The when statement in the hatch procedure checks for each second that elapses and then asks every turtle to adjust it’s age, color and heading to show the aging process. Turtles is a reporter that reports the list of turtles on the current page. It is a good tool procedure to have in your toolbox.

  • Create a ONCE button with the instruction, HATCH.
  • Type STARTUP in the command center
  • Click the hatch button occasionally to hatch a new turtle and watch time fly

You can check the age of a turtle by typing an instruction like, SHOW t1’s “age.

Part II – Project Variables

MicroWorlds adds another new data structure called project variables. The data in these project variables are saved with the project. Therefore, you can remember a piece of information within a project, even after your quit MicroWorlds

Local and global variables have their particular strengths and weaknesses, but neither hold their value when the file is saved. Project variables do. Therefore you can set the value of a project variable and use that value at a later time.

Understanding Project Variables

The createprojectvar “container command creates a variable, named container. You can then assign a value to that variable by typing: setcontainer 57 or setcontainer [Joe Smith] or setfoo “tails. In this way, SET is used to change the contents of a project variable, just as it is with a text box.

You can find the value of that variable by using its name. For example, typing show container would report the value stored in the container variable.

You can report the current project variables in a project by typing, show projectvars.

Delete a project variable by typing remove “variablename.

Project variables may also be used to keep track of things like high scores in video games.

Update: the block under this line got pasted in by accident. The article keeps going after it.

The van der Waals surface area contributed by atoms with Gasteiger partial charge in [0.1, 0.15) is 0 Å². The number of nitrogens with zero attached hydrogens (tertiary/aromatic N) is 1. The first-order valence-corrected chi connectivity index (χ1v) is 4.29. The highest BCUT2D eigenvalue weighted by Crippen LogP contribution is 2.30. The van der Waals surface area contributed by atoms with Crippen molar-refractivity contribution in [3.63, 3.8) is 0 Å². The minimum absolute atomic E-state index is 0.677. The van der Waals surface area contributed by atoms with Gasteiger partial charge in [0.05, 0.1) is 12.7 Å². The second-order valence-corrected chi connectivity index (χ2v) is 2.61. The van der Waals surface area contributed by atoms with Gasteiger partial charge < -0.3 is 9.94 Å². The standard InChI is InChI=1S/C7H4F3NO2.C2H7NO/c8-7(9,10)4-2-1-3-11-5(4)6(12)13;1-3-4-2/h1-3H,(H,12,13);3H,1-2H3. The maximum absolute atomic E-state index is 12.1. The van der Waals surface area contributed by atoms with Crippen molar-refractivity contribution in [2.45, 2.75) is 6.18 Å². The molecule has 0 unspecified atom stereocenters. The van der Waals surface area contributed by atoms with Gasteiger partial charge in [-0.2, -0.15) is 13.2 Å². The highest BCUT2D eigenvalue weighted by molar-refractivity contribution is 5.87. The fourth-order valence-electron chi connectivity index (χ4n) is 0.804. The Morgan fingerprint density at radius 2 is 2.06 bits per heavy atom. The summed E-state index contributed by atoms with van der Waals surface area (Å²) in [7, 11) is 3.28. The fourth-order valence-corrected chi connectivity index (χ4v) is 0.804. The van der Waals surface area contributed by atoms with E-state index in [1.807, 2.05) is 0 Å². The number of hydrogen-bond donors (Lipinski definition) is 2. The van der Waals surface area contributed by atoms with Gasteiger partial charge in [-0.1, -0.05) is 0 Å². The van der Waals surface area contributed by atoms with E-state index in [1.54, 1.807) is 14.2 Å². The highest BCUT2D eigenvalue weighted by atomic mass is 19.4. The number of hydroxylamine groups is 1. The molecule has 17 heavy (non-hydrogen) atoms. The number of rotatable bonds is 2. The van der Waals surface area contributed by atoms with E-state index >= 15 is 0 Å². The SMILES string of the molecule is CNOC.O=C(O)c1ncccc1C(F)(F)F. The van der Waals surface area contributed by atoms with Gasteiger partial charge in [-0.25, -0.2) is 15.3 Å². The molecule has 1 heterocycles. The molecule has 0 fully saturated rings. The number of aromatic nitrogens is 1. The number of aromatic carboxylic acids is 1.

Activity — Collecting Probability Data

We already explored flipping a coin in the Running Text in Text Boxes section, but let’s build on that idea in a way that uses project variables so that you may continue collecting data the next time you open the project. This variation on the coin tossing theme does not use text boxes to display and record the data. All of the record keeping is done in invisible variables.

  • Create a new project.
  • Create three text boxes named, table, headscount and tailscount.
  • Create a many times button with the instruction, toss, on it.
  • Write the following procedures on your procedures page.
  • Type the procedures (below) in the procedures page.
  • Type reset in the command center the first time to initialize and create the various variables.
  • Click on the button to start the experiment.
  • Stop the procedures at some point and save the file.
  • Close the project.
  • Open the project again and click the button. You should continue counting the trials.


to reset
setheadscount 0
settailscount 0
carefully [createprojectvar “heads setheads 0] [] ;if the project variable already exists do nothing
carefully [createprojectvar “tails settails 0] [] ;if the project variable already exists do nothing
table, ct

to toss
ifelse 1 = random 2 [gotheads] [gottails]

to gotheads
table, print “heads
setheads heads + 1
setheadscount heads

to gottails
table, print “tails
settails tails + 1
settailscount tails

to clearvariables
setheads 0
settails 0

Originally published in the Dec 1999 / Jan 2000 of  Australia’s Hotsource online newsletter